I can’t imagine how we lived before pigs. My sister, living in town, joked that she thinks she can get away with owning a pot-bellied pig. I think it’s an excellent idea. They root, they eat, they manure and they don’t ask much of their keeper. They do ask for proper management; keep them safe, well-fed, move them away from their manure regularly and treat them well. Let the pig do what pigs are built to do.
I have yet to see any living thing that will cause soil disturbance like a grown pig. They will dig up moles, rhizomes, worms, grubs and who knows what else. They dig just for the pleasure of digging. That digging, left unchecked, can create an area that looks like the surface of the moon. However, judicious use of pig noses can renovate pastures and make a positive ecological change to the landscape.
Everything we waste can be pre-composted through our pigs. Garden wastes can go to pigs, feed spoiled in the chick brooder, cow manure, mice from our traps…they will eat it all. In the winter that pre-composted material goes right to the compost pile where it helps maintain a high temperature for our thermophilic composting process. Whatever we miss is churned with the soil and bedding into the garden.
Our most recent batch are ruptures from a production floor. Just a quick note, a “rupture” is a pig with a hernia. Often the hernia is expressed in the belly of a female or the scrotum of a male. In both men and in hogs, the tendency toward a hernia is genetic. It is generally believed there isn’t a way to manage the hernia short of surgery. I don’t in any way wish to demean the farmers I bought the pigs from. They are close friends who run a highly-efficient formula of inputs and outputs on a schedule. Not all animals qualify for their program. I picked up those that were genetically disqualified.
These pigs arrived in mid-December. Please notice the three ruptured males. Also notice they are packed in tightly together though they have room to run. This shot was taken within 15 minutes of the first time their feet ever hit dirt. Chew on that for a moment. 40-60# hogs that have never touched dirt and have never been more than a few inches apart. Finally, there are two runts in there. They never did grow for us but tasted great.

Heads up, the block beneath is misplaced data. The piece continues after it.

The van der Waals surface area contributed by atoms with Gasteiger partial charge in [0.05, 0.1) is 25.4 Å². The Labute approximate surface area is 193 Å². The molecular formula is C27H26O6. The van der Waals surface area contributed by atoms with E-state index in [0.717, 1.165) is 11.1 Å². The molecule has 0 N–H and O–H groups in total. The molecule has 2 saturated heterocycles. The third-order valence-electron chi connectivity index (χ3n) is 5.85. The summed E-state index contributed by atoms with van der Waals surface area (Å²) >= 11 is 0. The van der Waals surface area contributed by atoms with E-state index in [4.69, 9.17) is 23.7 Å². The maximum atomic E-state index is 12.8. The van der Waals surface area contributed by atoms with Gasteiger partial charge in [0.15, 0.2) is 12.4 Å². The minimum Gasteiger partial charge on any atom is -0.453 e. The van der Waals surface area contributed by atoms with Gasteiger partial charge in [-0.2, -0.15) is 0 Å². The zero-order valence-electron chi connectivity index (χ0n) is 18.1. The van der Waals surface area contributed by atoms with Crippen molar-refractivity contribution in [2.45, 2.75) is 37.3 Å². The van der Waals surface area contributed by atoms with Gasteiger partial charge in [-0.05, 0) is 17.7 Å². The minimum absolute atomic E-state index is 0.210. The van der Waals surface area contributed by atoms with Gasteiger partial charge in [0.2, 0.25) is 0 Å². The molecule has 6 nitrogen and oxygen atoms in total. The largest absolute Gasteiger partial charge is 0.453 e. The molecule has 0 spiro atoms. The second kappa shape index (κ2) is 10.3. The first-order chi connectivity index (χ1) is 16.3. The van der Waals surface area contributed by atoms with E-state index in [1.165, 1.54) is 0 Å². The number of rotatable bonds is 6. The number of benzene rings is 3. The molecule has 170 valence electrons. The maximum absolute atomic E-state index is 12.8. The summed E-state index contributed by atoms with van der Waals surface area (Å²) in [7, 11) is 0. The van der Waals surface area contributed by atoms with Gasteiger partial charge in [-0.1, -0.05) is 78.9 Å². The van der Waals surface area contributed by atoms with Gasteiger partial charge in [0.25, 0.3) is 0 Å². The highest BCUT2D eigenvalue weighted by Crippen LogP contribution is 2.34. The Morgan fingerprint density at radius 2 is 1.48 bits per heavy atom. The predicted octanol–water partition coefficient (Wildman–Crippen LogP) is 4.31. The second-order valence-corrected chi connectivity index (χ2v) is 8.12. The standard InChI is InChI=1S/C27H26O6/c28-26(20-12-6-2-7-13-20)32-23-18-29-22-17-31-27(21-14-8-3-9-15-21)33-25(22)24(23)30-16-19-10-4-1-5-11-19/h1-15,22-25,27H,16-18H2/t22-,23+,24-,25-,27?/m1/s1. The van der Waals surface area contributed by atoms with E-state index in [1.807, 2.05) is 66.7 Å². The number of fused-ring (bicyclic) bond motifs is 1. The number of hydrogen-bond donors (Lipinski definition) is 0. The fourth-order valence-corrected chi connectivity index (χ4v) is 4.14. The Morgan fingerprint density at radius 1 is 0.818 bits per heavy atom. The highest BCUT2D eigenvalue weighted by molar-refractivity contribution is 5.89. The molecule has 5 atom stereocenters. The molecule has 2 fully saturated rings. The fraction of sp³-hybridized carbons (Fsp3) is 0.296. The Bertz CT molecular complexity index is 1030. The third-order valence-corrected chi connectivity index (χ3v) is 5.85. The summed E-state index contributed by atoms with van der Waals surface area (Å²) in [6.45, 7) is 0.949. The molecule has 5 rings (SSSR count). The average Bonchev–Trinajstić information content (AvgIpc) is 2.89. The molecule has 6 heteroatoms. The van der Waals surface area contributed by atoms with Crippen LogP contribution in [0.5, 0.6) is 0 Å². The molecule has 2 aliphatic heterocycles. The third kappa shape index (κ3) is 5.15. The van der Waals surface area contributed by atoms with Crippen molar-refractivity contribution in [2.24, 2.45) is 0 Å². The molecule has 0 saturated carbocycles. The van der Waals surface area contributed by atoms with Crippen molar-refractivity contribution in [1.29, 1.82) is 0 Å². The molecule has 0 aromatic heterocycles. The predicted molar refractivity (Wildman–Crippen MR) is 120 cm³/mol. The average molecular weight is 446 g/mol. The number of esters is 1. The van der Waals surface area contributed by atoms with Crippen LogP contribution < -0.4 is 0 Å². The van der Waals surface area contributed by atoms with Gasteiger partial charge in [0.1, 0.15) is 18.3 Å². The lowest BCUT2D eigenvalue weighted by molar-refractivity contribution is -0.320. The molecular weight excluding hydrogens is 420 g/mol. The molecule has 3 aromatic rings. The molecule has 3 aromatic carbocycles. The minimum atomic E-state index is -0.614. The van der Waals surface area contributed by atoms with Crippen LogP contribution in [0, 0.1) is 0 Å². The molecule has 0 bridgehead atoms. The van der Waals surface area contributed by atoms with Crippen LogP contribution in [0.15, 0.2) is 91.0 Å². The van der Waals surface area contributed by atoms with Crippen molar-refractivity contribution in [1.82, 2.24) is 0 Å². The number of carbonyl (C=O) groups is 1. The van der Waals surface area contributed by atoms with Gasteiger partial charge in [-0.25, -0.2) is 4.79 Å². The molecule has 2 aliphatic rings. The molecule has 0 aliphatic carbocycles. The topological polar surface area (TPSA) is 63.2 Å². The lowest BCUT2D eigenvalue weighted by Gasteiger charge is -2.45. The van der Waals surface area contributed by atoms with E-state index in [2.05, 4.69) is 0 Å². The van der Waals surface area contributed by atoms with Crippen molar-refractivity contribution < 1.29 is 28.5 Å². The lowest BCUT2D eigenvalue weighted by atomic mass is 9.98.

In the back is a ruptured female with a massive belly rupture. We call her Thing1. Here’s a better (but not great) shot of her:
Here’s another picture of the blue pig above. I want you to be sure I’m showing you the same batch of pigs across this post.
Click on the image to see his large rupture. I wish I had a better shot but I don’t. The rupture is within his …male anatomy. It bulged in three distinct lobes and a portion was raw from where it rubbed the ground. We thought we were going to have to put him down right away. Here is the same pig at the end of February.
Where did it go? In fact, where did any of the ruptures go?
These pigs were scheduled to be executed because of their ruptures. They would not have survived on the floor in their condition. I brought them home, switched them to Fertrell feed (high in pro-biotics) fed them twice daily plus a few scraps and gave them room to run in the sunshine and fresh air. Their gut emptied between feedings. They burned energy running, rooting, fighting and playing. No antibiotics, medications or belt straps involved. Just a change in management.
This winter we just parked them on the new garden and hauled manure away daily, using them to till the soil and work in organic material. In the spring, summer, and fall we move 3-4 pigs to a fresh 25×25 area every third or fourth day using pig quick fence from Premiere 1 Supplies. The fencing hugs the contours well, is visible to the livestock and everybody has a healthy respect for it.
Keeping a hog around the farm or house is a great way to boost fertility, create disturbance, pre-compost wastes and feed the family but proper management is the key to health.
One final note, if you smell the pigs you need to add carbon. Pigs don’t smell, bad managers do.